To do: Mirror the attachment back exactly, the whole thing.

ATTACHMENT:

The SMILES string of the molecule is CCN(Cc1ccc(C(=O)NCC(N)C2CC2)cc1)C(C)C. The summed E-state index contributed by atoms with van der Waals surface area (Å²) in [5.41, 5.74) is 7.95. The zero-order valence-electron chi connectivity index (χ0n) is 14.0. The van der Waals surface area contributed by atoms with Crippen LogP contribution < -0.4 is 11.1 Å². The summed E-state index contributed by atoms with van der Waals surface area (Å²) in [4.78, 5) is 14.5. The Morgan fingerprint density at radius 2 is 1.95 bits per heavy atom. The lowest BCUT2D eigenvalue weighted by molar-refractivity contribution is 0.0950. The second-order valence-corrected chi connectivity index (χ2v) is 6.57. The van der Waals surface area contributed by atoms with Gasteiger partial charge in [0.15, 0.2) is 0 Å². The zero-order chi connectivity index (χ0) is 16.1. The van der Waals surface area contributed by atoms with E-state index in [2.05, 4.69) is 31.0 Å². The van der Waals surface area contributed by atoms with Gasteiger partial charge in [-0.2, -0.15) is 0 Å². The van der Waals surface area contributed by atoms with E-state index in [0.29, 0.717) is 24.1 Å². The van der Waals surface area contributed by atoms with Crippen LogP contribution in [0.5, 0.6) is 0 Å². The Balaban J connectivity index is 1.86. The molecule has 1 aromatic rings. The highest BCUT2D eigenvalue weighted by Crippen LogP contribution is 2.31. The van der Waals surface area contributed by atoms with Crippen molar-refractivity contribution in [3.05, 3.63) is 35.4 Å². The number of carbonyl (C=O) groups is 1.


The SMILES string of the molecule is CCN(Cc1ccc(C(=O)NCC(N)C2CC2)cc1)C(C)C. The summed E-state index contributed by atoms with van der Waals surface area (Å²) in [5.41, 5.74) is 7.95. The zero-order valence-electron chi connectivity index (χ0n) is 14.0. The van der Waals surface area contributed by atoms with Crippen LogP contribution < -0.4 is 11.1 Å². The summed E-state index contributed by atoms with van der Waals surface area (Å²) in [4.78, 5) is 14.5. The Morgan fingerprint density at radius 2 is 1.95 bits per heavy atom. The lowest BCUT2D eigenvalue weighted by molar-refractivity contribution is 0.0950. The second-order valence-corrected chi connectivity index (χ2v) is 6.57. The van der Waals surface area contributed by atoms with Gasteiger partial charge in [0.15, 0.2) is 0 Å². The zero-order chi connectivity index (χ0) is 16.1. The van der Waals surface area contributed by atoms with E-state index in [2.05, 4.69) is 31.0 Å². The van der Waals surface area contributed by atoms with Gasteiger partial charge in [-0.2, -0.15) is 0 Å². The van der Waals surface area contributed by atoms with E-state index in [0.29, 0.717) is 24.1 Å². The van der Waals surface area contributed by atoms with Crippen LogP contribution in [0.5, 0.6) is 0 Å². The Balaban J connectivity index is 1.86. The molecule has 1 aromatic rings. The highest BCUT2D eigenvalue weighted by Crippen LogP contribution is 2.31. The van der Waals surface area contributed by atoms with Crippen molar-refractivity contribution in [3.05, 3.63) is 35.4 Å². The number of carbonyl (C=O) groups is 1.